Beginner’s Guide to Traveling To Europe Pregnant

Traveling while pregnant can seem quite daunting and scary at first, but provided you’re armed with the correct travel information, had the appropriate vaccinations and of course sent off your EHIC application and successfully received your E111 card, you should be able to travel without a hitch. In this guide we’re going to explain exactly how you can achieve this worry free journey when traveling to Europe pregnant.

When To Travel In Pregnancy

It is best not to travel to Europe in the first 12 weeks of pregnancy, due to the fact nausea and fatigue are particularly more severe in these early stages. Plus the risk of a miscarriage is also higher in the first 3 months of pregnancy whether you’re traveling or not.

What’s more, you should avoid traveling to Europe in the final months of pregnancy, because aside from the obvious reason of giving birth in a foreign country not exactly being ideal; it can become very tiring and uncomfortable for a woman to travel at this point of pregnancy.

So the optimal time for travel is mid pregnancy, between the 4 and 6 month stage, after the more delicate phases of the first trimester, but before the chances of premature labour.

Flying During Pregnancy

Flying cannot cause any harm to you or your baby, but before you book a flight, it’s important that you discuss any prior health concerns or pregnancy complications with a doctor, to ensure that you are safe to fly.

You should also take into consideration how far along into your pregnancy you are. With the likelihood of you going into labour substantially higher after 37 weeks than ever before, some airlines may not let you fly depending on how far along you are in your pregnancy.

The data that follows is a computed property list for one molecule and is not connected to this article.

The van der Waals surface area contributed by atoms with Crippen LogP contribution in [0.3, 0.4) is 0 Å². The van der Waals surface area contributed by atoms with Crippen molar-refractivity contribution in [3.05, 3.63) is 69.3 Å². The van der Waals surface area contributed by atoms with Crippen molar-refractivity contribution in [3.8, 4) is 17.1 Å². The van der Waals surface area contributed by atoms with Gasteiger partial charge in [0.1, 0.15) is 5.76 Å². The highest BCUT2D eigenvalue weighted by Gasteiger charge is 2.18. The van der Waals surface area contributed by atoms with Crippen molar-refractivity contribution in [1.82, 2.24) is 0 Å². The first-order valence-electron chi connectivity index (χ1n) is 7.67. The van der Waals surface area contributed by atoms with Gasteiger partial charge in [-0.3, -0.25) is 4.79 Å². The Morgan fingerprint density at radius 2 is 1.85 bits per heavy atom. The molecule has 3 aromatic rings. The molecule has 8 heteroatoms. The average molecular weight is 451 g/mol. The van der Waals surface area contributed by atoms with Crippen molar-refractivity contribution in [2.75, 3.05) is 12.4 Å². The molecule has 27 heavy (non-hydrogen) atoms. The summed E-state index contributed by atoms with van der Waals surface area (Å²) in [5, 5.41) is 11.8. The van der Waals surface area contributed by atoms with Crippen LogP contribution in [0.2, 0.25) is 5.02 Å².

Many airlines, after the 28th week of your pregnancy, will ask for a letter from your doctor, confirming your due date and that you aren’t at risk of any complications.

In addition, it’s important to note that a journey longer than 4 hours slightly increases the risk of blood clots, specifically deep vein thrombosis. Therefore, when flying, ensure that you drink plenty of water and move around 30 minutes or so to stretch. To reduce the chance of leg swelling, you can buy a pair of graduated compression or support stockings from the pharmacy.

Car Travel In Pregnancy

It’s best to avoid long car journeys if you’re pregnant. However, if it can’t be avoided, make sure you stop regularly and get out of the car to stretch and move around.

You can also do some exercises in the car (when you’re not driving), such as flexing and rotating your feet and wiggling your toes. This will keep the blood flowing through your legs and reduce any stiffness and discomfort. Wearing compression stockings while on long car journeys (more than 4 hours) can also increase the blood flow in your legs and help prevent blood clots.

Fatigue and dizziness are common during pregnancy, so it’s important on car journeys to drink regularly and eat natural, energy-giving foods, such as fruit and nuts. You should also keep the air circulating in the car and wear your seatbelt with the cross strap between your breasts and the lap strap across your pelvis under your bump, not across your bump.

Road accidents are among the most common causes of injury in pregnant women. If you have to make a long trip, don’t travel on your own and share the driving with your companion.